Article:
Never one to ignore an open door, Bloom put out a series of similarly tart, gleefully ribald music videos.The way Brosh McKenna tells it, she was in her office "procrastinating," when she happened upon one of Bloom's animated clips, "Historically Accurate Disney Princess Song."
When she Googled the rest of Bloom's oeuvre, she noticed that Bloom plays distinct characters in her videos, yet they all share a fragile quality. "There's a moment in every video where you glimpse the vulnerability in the character, no matter how comedically it's pushed," Brosh McKenna says. "They all have a little bit of a sob in their heart."
Pretty soon, Brosh McKenna and Bloom were brainstorming together, retooling one of Brosh McKenna's feature film ideas into a TV series. It wasn't until after they'd sold a pilot to Showtime, written a script and hired a director that an important question was posed to Brosh McKenna.
"The first day of the pilot, Marc Webb, the director, turned to me and said, 'Hey, by the way, can she act?' I knew she was appealing as a performer and frankly wonderful to look at. But the funny thing was, during the whole journey I never [saw her] act," Brosh McKenna says. "So I was like, 'Oh, yeah. A hundred percent.'"
Of course, if Brosh McKenna and Webb had only asked, Bloom could have directed them to a library of more than 70 DVDs and VHS tapes shot by her mother, Shelli.
"Every part of my childhood is on videotape," Bloom says. Growing up in the southern California suburb of Manhattan Beach, she had parents who were not only eager to encourage creativity but to document it meticulously, starting with her age-three turn as one of the Three Little Pigs to her fourth-grade triumph as the Evil Queen in a community theater production of Snow White and the Seven Dwarfs.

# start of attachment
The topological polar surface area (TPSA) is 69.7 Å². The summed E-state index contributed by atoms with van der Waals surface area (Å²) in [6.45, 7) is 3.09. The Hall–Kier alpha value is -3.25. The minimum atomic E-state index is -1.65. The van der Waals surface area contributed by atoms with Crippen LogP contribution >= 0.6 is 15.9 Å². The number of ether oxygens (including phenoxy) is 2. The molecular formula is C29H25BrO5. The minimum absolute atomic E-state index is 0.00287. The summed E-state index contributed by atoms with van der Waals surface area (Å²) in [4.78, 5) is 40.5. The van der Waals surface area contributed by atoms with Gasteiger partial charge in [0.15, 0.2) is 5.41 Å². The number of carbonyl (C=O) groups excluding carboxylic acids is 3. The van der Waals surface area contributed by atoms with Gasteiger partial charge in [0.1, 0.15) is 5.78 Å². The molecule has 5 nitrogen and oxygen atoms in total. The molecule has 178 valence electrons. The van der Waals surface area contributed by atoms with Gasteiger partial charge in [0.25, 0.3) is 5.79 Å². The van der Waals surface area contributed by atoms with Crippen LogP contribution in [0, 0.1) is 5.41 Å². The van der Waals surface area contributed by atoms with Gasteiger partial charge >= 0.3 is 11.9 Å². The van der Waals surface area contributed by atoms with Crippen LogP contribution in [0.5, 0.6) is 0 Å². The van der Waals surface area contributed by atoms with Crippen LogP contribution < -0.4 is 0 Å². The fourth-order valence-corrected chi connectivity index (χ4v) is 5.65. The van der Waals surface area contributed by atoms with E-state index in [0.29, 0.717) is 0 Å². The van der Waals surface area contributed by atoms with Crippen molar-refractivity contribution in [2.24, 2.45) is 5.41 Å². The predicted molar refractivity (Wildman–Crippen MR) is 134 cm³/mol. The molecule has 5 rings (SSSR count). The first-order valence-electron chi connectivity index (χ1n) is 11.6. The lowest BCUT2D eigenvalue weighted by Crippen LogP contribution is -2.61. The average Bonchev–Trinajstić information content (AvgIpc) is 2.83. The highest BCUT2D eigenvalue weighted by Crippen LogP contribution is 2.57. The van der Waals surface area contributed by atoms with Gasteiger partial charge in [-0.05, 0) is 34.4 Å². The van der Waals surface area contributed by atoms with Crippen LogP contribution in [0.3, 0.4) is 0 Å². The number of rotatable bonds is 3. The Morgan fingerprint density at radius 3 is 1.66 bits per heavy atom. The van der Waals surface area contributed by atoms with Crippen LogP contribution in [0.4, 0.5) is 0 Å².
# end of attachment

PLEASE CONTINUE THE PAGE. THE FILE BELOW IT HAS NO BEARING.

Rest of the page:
Also on record is Bloom's breakthrough moment in the eighth grade, when her discovery of musical theater had a transformative effect. "I was depressed. I had OCD," Bloom says. She describes herself as a lonely teenage outsider who shuffled around in sweatpants, cut her own hair and was given to bouts of crippling anxiety.
"Then I started this musical theater class and my OCD went away. I started getting friends. I got popular. People respected me and all the work I'd been doing for years. It truly changed my life."
In person, Bloom comes off like one of those people whose brain is always whirring. "I have a very specific view of how I want to edit the music videos," she says, popping open her laptop to reveal document after document filled with stage directions and multiple drafts of songs with names like "First Penis I Saw."
On the road to getting their hard-to-pigeonhole, by turns outrageous, dark, moving and unapologetically feminist series on the air, she and Brosh McKenna avoided networks that might not consider Bloom conventional leading-lady material and therefore relegate her to sidekick. They targeted cable, which led them to Showtime, where execs agreed to Bloom as their star and welcomed what she calls "jokes about vaginas."
Yet when the show was ready, Showtime declined to give it a series order, dashing Bloom's dreams.
Looking back, Bloom theorizes that Crazy Ex just didn't fit with Showtime's lineup. "It's ultimately optimistic," she says. "I think there's this general aura around cable that's like, 'Everyone's irredeemable. Everyone's a piece of shit.' Our show has some of that, but there's an underlying empathy for our character."
At the time, however, Bloom's belief that Crazy Ex would ever make it to the small screen was rapidly diminishing. "I thought I was going to be this big Showtime star, and suddenly I had a dead pilot," she recalls.
So they shopped the project to Netflix, Starz, Amazon, TBS, TNT and TV Land. Bloom can still remember the night when she was leaving a movie theater and got Brosh McKenna's text: all six passed in a single day. "Aline said, 'I'm so sorry, honey,' and when I got home I burst into tears."
At the time, Bloom had just sunk a fortune into her wedding to her college boyfriend, Dan Gregor. Now she was contemplating their financial stability. "I said to my husband, 'I'm so sorry.'" To make ends meet, Bloom returned to her writing job on Robot Chicken, a stop-motion sketch comedy series on Cartoon Network's Adult Swim.